Susan would have groaned if it was not so contradictory to her character. It was him again, that boy from the newspaper stand. She couldn't even remember his name, no matter how many times he told her, and she doubted she would ever care enough to remember. Still, it wouldn't solve her problem to just sit unmoving, and so, without another word she grabbed her bag, all of her books and left both boy and room behind. Pausing only for a moment to stop the teacher, hand in all the homework for that day.

And then she was free.

City streets she had never explored became part of the days' journey, the small street vendor's places to lay curiosity to rest and gaze in wonder at some of their bizarre wares. Life gained a little more color in those hours of mindless travel and, if only for a moment, Susan felt herself believe that she could move on.

And that was when she heard it, the echoing hollow sound of a horn as it pierced the still of the afternoon. The note crawled up Susan's spine, chilling her, making her hands suddenly clammy as it shattered her belief in her ability to heal herself.

It wasn't him…he wasn't calling out for help…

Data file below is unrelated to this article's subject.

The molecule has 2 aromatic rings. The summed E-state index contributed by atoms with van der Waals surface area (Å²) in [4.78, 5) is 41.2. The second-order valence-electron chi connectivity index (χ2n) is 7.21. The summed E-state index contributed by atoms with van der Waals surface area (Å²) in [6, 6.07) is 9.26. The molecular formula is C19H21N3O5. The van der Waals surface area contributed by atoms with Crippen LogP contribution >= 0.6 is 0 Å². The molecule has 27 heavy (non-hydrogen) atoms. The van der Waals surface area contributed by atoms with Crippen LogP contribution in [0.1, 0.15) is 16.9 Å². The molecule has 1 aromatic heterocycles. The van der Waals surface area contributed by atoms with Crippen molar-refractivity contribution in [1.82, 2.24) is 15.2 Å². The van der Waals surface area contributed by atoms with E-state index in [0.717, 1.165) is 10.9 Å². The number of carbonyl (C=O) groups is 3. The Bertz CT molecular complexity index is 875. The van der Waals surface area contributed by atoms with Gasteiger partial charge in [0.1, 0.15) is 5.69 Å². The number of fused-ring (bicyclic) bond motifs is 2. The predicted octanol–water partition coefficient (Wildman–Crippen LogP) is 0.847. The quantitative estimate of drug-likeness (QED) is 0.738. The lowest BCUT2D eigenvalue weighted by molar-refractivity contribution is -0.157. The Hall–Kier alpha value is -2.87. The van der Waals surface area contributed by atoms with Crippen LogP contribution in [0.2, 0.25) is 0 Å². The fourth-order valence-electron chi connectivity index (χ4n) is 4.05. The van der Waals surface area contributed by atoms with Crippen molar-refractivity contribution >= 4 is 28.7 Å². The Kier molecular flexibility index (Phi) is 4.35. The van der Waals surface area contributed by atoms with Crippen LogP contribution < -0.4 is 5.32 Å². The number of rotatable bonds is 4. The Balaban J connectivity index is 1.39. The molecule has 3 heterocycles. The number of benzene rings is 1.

In one of the recesses of her mind she knew that the sound was not from her horn, it was too sharp where hers had been mellow; it was fake where hers was real. But even with all her logic there was nothing that could stop the tightness in her chest, the pain that stung her heart and the world as it swam before her eyes.

He isn't in trouble...he's fine…you know how well he fights…

An image of his handsome figure amidst the fighting flashed before her eyes, and it was more than Susan could stand.

There is no need to worry…he knows how to look after himself…

Staggering to a nearby bench she had left not a moment earlier Susan pressed one hand to her mouth to stifle the loud sobbing that was escaping her lips and with the other clenched to the front of her shirt by her heart, nearly unusable as it trembled violently.

It didn't matter anymore if he was safe or not; she wanted to be there with him. It hurt too much to lie anymore to tell herself that she would somehow love him less despite the fact that he had, in all likelihood, moved on.

She longed to protect him from harm as she once had, and to feel him close whenever she closed her eyes. To see those dark eyes so rich in passion as he stared at her, to feel the warmth of his calloused hand against her own soft ones and to feel the firm press of his lips as he kissed her.

And then the hand at her mouth slipped and out poured all of the pain, the agony and loneliness, escaping into the air as Susan was steadily swallowed whole.


Lyrics in the beginning are from the House of Healing song on the Lord of the Rings Soundtrack (try reading this fic with the song playing – I think it sounds better J )

Hope everyone enjoyed this one - I'm not sure about making a few more chapters for this one (hopefully more happy) but I'd like to see how people feel first. So if you like it please send me a review (even if it's just a really simple 'more please') I'd love to hear from all of you.

And as always reviews as well as constructive criticism is always appreciated.